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The Placenta: Low-lying, Separating and Vasa Previa

By: Rachel Newcombe - Updated: 22 Jul 2010 | comments*Discuss
Placenta Nutrient Baby Womb Pregnancy

The placenta is the organ that attaches the foetus to the womb and links the blood supply of the mother to the baby. It enables a supply of vital nutrients and acts as a lifeline for the baby as well as producing essential pregnancy hormones. But sometimes things can go wrong with the placenta. Some of the main complications and placenta-associated conditions are a low-lying placenta, separating placenta and a rare condition called vasa previa.

Low-Lying Placenta

The placenta is usually found in the top part of the womb, but in some instances it forms in the lower half. When it forms low down it partially or completely covers the cervix, effectively blocking the way out of the womb. This situation is what’s known as a low-lying placenta, or placenta praevia.

Ultrasound scans can reveal the position of the placenta and in many cases scans in the first trimester reveal a low-lying placenta. This generally isn’t anything to worry about as up to one in four placentas are low-lying in the early stages, but move as the womb expands and get back in the correct position. A further scan later on, between 32-34 weeks, will confirm its new position.

However, up to 1% of placentas are still lying low at the end of pregnancy and this can cause difficulties. Sometimes they’ll be no adverse symptoms at all, but the position can cause bleeding. If this happens, it’s crucial to see a doctor and, depending on the severity of the bleeding and your stage of pregnancy, you may need to stay in hospital and have a caesarean section.

Separating Placenta

The placenta is usually attached to the wall of the womb until after you give birth, but in a small amount of cases it can become separated before that time. When the placenta becomes loose and detached, the term used is either a separating placenta, or it may be called a placental abruption, accidental bleeding or accidental haemorrhage. Although different names, all of these refer to the same condition.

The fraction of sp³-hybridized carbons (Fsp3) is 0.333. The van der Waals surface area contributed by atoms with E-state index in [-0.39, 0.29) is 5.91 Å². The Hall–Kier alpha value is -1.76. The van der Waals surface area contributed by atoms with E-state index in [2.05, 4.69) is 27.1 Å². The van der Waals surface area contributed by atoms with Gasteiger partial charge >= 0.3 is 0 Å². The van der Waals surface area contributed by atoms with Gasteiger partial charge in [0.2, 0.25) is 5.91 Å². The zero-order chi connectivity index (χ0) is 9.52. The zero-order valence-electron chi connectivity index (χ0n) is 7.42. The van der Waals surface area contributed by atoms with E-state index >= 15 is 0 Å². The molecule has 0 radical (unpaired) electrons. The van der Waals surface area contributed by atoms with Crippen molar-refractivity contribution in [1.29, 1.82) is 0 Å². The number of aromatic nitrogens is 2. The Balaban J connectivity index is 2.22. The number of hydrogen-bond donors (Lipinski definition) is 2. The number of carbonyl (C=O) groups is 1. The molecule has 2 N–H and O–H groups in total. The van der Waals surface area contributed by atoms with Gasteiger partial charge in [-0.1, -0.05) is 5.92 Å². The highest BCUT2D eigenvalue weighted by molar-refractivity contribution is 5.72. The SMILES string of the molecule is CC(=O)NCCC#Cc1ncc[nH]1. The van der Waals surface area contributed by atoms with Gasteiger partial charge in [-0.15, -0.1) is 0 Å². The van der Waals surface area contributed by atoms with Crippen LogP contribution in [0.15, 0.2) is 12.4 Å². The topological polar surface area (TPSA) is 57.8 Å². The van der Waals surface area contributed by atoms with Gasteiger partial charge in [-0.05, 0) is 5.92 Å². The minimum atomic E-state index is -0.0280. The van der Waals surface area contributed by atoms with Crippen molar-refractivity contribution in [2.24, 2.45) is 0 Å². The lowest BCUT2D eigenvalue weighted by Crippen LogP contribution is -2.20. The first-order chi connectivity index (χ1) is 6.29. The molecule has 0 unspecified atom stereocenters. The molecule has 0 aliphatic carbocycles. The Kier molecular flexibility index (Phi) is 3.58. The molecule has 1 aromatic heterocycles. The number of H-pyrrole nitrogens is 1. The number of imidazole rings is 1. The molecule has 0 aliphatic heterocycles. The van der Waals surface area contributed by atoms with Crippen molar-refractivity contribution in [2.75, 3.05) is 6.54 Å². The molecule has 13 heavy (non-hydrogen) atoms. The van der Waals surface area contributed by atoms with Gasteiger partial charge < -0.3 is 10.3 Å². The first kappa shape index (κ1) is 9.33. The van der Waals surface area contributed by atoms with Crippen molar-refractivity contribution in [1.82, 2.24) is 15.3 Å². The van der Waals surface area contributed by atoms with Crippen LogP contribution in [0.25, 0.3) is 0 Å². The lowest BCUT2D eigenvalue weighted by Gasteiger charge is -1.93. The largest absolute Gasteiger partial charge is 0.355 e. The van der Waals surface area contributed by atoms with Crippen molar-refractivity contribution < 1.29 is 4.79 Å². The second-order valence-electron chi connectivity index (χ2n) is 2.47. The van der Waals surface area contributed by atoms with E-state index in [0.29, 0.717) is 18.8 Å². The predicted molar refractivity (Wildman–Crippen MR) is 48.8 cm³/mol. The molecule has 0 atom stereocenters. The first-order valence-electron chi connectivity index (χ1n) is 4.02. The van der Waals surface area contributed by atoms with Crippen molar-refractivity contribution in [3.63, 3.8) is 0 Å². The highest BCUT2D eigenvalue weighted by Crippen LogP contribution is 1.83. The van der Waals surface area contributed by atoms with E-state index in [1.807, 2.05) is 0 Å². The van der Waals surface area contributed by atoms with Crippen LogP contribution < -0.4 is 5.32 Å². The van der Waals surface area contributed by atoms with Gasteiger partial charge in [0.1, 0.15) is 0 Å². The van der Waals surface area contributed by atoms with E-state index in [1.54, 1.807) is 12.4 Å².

The amount by which the placenta becomes separated varies, from a small detachment to the whole thing coming loose. It can occur at any point in your pregnancy, from mid-pregnancy onwards. The cause isn’t always clear cut, which is why the terms accidental bleeding or accidental haemorrhage may be used, but common causes include high blood pressure, under-nourishment, falling, smoking, or taking recreational drugs.

The most common sign that this has happened is sudden heavy bleeding, although bleeding can occur internally too, accompanied by lower abdomen pain and cramping. Other symptoms such as dizziness, a rapid pulse and a week feeling may occur. If you experience any of these symptoms, or have any other health concerns, it’s crucial to see a doctor, especially if you have bleeding.

In the case of slight bleeding and a partially detached placenta, you may need to stay in hospital for a couple of days until the bleeding stops. If it’s severe and the baby seems to be distressed, it may be necessary to have an emergency caesarean section. In cases where the placenta has become fully detached, it does pose a risk to the life of your baby.

Vasa Previa

Although relatively rare, vasa previa (or praevia) is a condition that occurs when the foetal blood vessels are situated across the entrance to the birth canal and rupture when the cervix begins to dilate at the start of birth or during labour. The rupturing causes haemorrhaging and it can be devastating, as the baby finds it extremely difficult to cope with the effects.

It can sometimes be picked up by scans, but sadly the condition often lies unnoticed until late pregnancy and in 70-90% of cases it isn’t known about until it happens.

The risk of vasa previa occurring is increased if you have any of the following:

  • A low-lying placenta
  • Multiple pregnancies
  • A bi-lobed placenta with two sides
  • A placenta with more than two lobes (succenturiate-lobed)
  • A pregnancy resulting from IVF
  • A history of uterine surgery
  • A history of painless bleeding, at any stage of pregnancy
If your circumstances match any of these and you’re concerned about the risk of vasa previa, speak to your doctor. There’s a scan called a colour Doppler ultrasound which can be used to measure the velocity of blood flow in the womb and it can diagnose the presence of vasa previa. For more information, visit the Vasa Previa Support Group website.

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